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The global financial crisis in 2008 triggered a global movement to improve transparency and reduce counterparty risks in the over-the-counter (OTC) derivatives markets, resulting in reforms to the OTC derivatives markets on various fronts. The reform measures adopted by the international regulatory community include requiring all OTC derivatives transactions be reported to trade repositories (TRs) and all standardized OTC derivatives transactions be cleared at central counterparty (CCP) clearing facilities.


As TR is a centralised registry that maintains an electronic database of records of OTC derivatives transactions. By collecting and providing OTC derivatives transactions information to regulatory authorities, the TR plays a vital role in supporting authorities in carrying out their market surveillance responsibilities, which will help maintain stability of the financial systems. It also helps increase transparency in the market, promotes standardization and provides a level of consistency in the quality and availability of transaction data.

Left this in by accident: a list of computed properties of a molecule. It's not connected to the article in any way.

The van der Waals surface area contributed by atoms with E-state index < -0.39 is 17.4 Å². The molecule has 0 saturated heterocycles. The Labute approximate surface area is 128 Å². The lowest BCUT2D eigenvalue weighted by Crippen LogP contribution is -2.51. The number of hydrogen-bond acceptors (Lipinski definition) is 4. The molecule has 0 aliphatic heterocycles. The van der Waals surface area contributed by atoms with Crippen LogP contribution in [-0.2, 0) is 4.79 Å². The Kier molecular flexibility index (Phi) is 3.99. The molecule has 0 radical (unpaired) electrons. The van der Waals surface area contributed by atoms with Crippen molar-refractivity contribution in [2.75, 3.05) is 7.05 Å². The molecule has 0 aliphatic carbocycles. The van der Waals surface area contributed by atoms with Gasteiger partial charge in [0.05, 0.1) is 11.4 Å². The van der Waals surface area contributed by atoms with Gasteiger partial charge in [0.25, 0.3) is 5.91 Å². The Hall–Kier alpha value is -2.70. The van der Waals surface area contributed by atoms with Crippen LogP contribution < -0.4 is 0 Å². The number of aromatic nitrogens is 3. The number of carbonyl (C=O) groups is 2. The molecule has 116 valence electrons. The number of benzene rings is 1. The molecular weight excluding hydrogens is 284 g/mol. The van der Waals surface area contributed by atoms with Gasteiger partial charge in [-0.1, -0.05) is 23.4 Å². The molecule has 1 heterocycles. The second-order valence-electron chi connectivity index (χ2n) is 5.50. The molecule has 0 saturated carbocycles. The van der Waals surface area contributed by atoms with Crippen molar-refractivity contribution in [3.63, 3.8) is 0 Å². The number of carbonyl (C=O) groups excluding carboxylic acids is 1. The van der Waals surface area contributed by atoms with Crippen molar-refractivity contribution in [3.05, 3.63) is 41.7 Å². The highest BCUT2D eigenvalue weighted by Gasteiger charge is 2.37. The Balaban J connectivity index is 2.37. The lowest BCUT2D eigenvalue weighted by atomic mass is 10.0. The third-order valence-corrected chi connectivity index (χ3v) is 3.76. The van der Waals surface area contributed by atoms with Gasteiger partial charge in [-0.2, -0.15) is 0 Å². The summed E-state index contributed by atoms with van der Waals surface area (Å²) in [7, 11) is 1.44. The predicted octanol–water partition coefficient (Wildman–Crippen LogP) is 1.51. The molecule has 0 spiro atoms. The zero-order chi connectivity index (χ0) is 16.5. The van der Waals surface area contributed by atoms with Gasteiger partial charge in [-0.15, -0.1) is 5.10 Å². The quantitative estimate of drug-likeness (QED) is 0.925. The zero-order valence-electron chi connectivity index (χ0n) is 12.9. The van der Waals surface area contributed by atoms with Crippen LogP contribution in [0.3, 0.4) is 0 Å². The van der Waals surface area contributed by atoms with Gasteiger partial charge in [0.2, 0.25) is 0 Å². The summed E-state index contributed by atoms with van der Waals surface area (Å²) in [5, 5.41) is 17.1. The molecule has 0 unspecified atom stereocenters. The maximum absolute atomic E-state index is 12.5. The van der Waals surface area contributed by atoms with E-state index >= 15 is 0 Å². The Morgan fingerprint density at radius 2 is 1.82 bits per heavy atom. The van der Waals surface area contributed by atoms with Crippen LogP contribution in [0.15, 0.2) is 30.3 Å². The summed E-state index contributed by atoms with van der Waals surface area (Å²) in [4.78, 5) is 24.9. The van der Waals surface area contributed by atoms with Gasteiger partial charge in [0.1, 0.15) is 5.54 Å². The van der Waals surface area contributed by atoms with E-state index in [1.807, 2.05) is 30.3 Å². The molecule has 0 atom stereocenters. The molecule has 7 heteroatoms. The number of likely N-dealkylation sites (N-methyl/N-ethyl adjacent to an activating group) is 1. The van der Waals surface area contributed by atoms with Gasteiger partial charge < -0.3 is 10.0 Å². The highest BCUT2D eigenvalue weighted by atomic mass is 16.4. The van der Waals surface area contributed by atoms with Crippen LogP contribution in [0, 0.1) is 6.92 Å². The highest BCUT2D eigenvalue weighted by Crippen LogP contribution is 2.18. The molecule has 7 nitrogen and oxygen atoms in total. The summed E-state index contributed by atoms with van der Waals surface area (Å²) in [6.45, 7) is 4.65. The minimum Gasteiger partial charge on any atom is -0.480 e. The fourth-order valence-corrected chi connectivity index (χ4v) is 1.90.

To meet international standards, the HKMA announced in December 2010 to establish a TR in Hong Kong, and that a link will be developed between the TR and the CCP for OTC derivatives to be launched by Hong Kong Exchanges and Clearing Ltd to allow eligible transactions to be passed to the CCP for central clearing. The HKMA also worked in concert with the Government and the Securities and Futures Commission (“SFC”) to build a regulatory regime for the OTC derivatives markets under the Securities and Futures Ordinance (“SFO”), including requirements for mandatory reporting to the TR of the HKMA and mandatory clearing at designated CCPs. In August 2013, the HKMA introduced interim reporting requirements to require Licensed Banks (“LBs”) to report OTC derivatives transactions with another LB to the TR of the HKMA. A set of Securities and Futures (OTC Derivative Transactions – Reporting and Record Keeping Obligations) Rules (the “Reporting Rules”) was introduced into the Legislative Council for negative vetting in June 2015, the effective date of the Reporting Rules is on 10 July 2015. The interim reporting requirements was ceased upon the commencement of the Reporting Rules.